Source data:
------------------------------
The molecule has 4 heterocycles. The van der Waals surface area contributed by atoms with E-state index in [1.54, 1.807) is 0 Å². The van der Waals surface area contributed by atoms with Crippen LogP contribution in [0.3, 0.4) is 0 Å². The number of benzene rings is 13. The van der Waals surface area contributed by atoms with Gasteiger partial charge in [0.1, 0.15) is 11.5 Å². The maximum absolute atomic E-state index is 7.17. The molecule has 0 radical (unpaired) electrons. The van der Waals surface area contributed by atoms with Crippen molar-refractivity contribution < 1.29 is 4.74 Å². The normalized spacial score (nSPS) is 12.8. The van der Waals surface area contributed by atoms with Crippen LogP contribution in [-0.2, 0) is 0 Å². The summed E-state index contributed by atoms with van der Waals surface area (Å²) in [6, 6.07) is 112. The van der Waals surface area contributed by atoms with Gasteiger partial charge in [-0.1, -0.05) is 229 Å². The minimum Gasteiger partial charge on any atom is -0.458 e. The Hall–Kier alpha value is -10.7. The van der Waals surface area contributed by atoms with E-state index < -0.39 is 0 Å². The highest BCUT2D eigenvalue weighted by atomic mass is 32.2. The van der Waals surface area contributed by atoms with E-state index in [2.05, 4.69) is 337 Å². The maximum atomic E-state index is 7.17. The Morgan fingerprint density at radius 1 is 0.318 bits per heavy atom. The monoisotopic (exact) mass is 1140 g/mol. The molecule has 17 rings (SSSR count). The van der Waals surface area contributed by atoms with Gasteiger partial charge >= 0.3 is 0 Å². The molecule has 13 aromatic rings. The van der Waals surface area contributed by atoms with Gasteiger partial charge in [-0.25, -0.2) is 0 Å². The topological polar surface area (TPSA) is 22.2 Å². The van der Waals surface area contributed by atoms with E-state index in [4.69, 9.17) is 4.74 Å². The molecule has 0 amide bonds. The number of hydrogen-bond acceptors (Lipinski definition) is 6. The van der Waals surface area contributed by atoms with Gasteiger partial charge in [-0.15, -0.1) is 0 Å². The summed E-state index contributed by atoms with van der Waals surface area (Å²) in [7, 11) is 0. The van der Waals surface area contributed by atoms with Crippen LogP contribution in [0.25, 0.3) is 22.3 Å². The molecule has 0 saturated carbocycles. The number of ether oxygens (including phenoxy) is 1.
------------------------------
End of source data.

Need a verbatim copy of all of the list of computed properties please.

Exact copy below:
The molecule has 4 heterocycles. The van der Waals surface area contributed by atoms with E-state index in [1.54, 1.807) is 0 Å². The van der Waals surface area contributed by atoms with Crippen LogP contribution in [0.3, 0.4) is 0 Å². The number of benzene rings is 13. The van der Waals surface area contributed by atoms with Gasteiger partial charge in [0.1, 0.15) is 11.5 Å². The maximum absolute atomic E-state index is 7.17. The molecule has 0 radical (unpaired) electrons. The van der Waals surface area contributed by atoms with Crippen molar-refractivity contribution < 1.29 is 4.74 Å². The normalized spacial score (nSPS) is 12.8. The van der Waals surface area contributed by atoms with Crippen LogP contribution in [-0.2, 0) is 0 Å². The summed E-state index contributed by atoms with van der Waals surface area (Å²) in [6, 6.07) is 112. The van der Waals surface area contributed by atoms with Gasteiger partial charge in [-0.1, -0.05) is 229 Å². The minimum Gasteiger partial charge on any atom is -0.458 e. The Hall–Kier alpha value is -10.7. The van der Waals surface area contributed by atoms with E-state index < -0.39 is 0 Å². The highest BCUT2D eigenvalue weighted by atomic mass is 32.2. The van der Waals surface area contributed by atoms with E-state index in [2.05, 4.69) is 337 Å². The maximum atomic E-state index is 7.17. The Morgan fingerprint density at radius 1 is 0.318 bits per heavy atom. The monoisotopic (exact) mass is 1140 g/mol. The molecule has 17 rings (SSSR count). The van der Waals surface area contributed by atoms with Gasteiger partial charge >= 0.3 is 0 Å². The molecule has 13 aromatic rings. The van der Waals surface area contributed by atoms with Gasteiger partial charge in [-0.25, -0.2) is 0 Å². The topological polar surface area (TPSA) is 22.2 Å². The van der Waals surface area contributed by atoms with E-state index in [4.69, 9.17) is 4.74 Å². The molecule has 0 amide bonds. The number of hydrogen-bond acceptors (Lipinski definition) is 6. The van der Waals surface area contributed by atoms with Gasteiger partial charge in [-0.15, -0.1) is 0 Å². The summed E-state index contributed by atoms with van der Waals surface area (Å²) in [7, 11) is 0. The van der Waals surface area contributed by atoms with Crippen LogP contribution in [0.25, 0.3) is 22.3 Å². The molecule has 0 saturated carbocycles. The number of ether oxygens (including phenoxy) is 1.